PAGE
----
EDWARDS, IL. Though’s new CT660 vocational truck seems in many ways to have appeared on the commercial vehicle scene as if from nowhere, it’s actually followed a long and winding development trail that stretches back to 2003 – back when the company started realizing it would have to exit the truck engine business
EDWARDS, IL. Though CT660 vocational truck seems in many ways to have appeared on the commercial vehicle scene as if from nowhere, it’s actually followed a long and winding development trail that stretches back to 2003 – back when the company started realizing it would have to exit the truck engine business.’s new
“The dynamics of the truck building industry had started changing; OEMs were moving to more vertical integration within their product lines and, coupled with tighter emissions regulations, that posed a lot of challenges,” said Steve Rutherford, marketing manager for Cat powertrain, during a special ride and drive event here at Caterpillar’s Edwards Demonstration & Learning Center.
“It became apparent that, for the future, we could not be an independent supplier of truck engines anymore,” he noted.
(Video: A look at the CT660)
That’s when the company began to look at ways to combine its truck engine business with its CX31 automatic transmission to create a new powertrain offering in the market, he explained. “The transmission guys joined forces with the engine guys to start looking at how we could build a better truck,” Rutherford explained.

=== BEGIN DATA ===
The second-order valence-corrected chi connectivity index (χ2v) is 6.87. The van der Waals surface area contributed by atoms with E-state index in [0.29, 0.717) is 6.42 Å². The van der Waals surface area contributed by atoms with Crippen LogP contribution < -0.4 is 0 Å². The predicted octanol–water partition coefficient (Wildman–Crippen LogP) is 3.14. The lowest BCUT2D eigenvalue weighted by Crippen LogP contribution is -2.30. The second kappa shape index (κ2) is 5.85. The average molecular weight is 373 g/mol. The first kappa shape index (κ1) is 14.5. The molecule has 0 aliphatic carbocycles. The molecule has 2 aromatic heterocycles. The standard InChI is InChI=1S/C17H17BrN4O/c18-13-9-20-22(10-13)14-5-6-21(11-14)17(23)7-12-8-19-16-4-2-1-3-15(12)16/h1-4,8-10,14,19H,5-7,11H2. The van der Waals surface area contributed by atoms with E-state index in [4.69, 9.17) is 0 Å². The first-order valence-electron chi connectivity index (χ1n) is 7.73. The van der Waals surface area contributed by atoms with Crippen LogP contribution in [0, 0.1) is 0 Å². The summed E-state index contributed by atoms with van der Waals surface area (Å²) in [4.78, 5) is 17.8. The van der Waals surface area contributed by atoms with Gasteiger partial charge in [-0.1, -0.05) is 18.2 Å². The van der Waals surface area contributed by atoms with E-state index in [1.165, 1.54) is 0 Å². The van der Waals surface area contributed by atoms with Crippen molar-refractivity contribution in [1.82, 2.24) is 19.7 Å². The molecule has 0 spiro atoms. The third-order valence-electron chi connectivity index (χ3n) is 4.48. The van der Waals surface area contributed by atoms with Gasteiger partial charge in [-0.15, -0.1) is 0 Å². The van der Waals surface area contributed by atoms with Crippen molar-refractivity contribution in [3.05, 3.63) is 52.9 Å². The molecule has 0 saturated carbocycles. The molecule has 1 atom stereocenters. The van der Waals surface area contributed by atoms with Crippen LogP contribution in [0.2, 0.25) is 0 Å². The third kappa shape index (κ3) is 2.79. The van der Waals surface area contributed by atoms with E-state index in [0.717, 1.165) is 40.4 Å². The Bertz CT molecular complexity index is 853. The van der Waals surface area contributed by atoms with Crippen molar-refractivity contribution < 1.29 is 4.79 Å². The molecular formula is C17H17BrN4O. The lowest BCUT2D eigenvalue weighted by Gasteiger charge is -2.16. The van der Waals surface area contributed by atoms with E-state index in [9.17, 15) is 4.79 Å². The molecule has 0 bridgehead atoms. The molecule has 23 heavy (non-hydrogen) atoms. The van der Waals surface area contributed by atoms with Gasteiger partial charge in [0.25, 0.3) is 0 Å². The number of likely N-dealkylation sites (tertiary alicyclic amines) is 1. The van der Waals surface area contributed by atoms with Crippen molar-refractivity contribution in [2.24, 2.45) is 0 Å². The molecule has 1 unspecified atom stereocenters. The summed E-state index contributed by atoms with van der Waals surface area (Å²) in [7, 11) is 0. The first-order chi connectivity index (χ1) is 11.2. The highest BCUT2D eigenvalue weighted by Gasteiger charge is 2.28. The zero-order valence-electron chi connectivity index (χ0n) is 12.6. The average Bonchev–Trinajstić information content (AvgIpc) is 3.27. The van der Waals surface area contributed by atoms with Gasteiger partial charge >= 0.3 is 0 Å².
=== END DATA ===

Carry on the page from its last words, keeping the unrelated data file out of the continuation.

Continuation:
The initial thought was to offer a complete “powertrain package” to truck OEMs – an engine and transmission together as a complete unit – but with more OEMs already beginning to offer their own proprietary engines and transmissions, that packaging concept didn’t get far. That’s why, by 2004, Caterpillar switched gears completely and started looking at building its very own truck.
(Photos: News photos of the CT660)
Another reason drove the “total truck” decision, too: some 70% of Caterpillar equipment customers – those owning backhoes, front-end loaders, dozers, and other machines – also operated vocational trucks as well.
And, with over 400 dealers across North America staffed by some 2,500 technicians, Caterpillar figured it already had a service support network in place that could adequately support a complete truck from soup to nuts; expanding the “one-stop shop” concept for its equipment customers at the same time.
By 2005, Caterpillar began initial prototype tests of its vocational truck concept, rolling out what Rutherford described as “retrofitted application” models to get initial customer feedback as to whether its idea would fly or not.
By 2008, the company decided to forge a partnership with Navistar, to get the “bones” of a vocational truck upon which Caterpillar could then integrate with its engine, transmission, and new cab design.
By 2009, Rutherford said the project entered the last development stage by adopting what he called the “Cat truck” focus, demonstrating how the complete truck package would provide benefits to the customer, before being formally rolled out to the market earlier this year.
“It’s all about providing an integrated package now, one that put the engine and transmission together so the truck is always operating in the ‘sweet spot’ in terms of both fuel economy and performance,” he explained. “It’s about providing the customer with a tool that’s going to save them money over its operating life – from providing better productivity while simultaneously cutting operating costs.”